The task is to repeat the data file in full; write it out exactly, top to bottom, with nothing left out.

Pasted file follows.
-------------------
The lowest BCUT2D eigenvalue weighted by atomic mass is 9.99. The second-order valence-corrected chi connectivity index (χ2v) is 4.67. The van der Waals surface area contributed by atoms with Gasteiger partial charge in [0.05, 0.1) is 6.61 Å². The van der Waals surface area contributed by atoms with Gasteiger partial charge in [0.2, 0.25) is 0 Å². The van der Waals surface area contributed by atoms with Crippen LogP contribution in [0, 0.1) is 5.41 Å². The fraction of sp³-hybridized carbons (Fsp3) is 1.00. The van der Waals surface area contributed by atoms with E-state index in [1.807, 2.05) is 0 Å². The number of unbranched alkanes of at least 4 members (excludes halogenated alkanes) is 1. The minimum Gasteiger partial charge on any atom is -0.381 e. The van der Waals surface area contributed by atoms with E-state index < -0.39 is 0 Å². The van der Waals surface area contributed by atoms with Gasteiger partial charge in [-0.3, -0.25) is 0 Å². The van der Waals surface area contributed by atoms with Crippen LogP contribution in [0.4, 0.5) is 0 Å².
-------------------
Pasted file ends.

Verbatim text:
The lowest BCUT2D eigenvalue weighted by atomic mass is 9.99. The second-order valence-corrected chi connectivity index (χ2v) is 4.67. The van der Waals surface area contributed by atoms with Gasteiger partial charge in [0.05, 0.1) is 6.61 Å². The van der Waals surface area contributed by atoms with Gasteiger partial charge in [0.2, 0.25) is 0 Å². The van der Waals surface area contributed by atoms with Crippen LogP contribution in [0, 0.1) is 5.41 Å². The fraction of sp³-hybridized carbons (Fsp3) is 1.00. The van der Waals surface area contributed by atoms with E-state index in [1.807, 2.05) is 0 Å². The number of unbranched alkanes of at least 4 members (excludes halogenated alkanes) is 1. The minimum Gasteiger partial charge on any atom is -0.381 e. The van der Waals surface area contributed by atoms with E-state index < -0.39 is 0 Å². The van der Waals surface area contributed by atoms with Gasteiger partial charge in [-0.3, -0.25) is 0 Å². The van der Waals surface area contributed by atoms with Crippen LogP contribution in [0.4, 0.5) is 0 Å².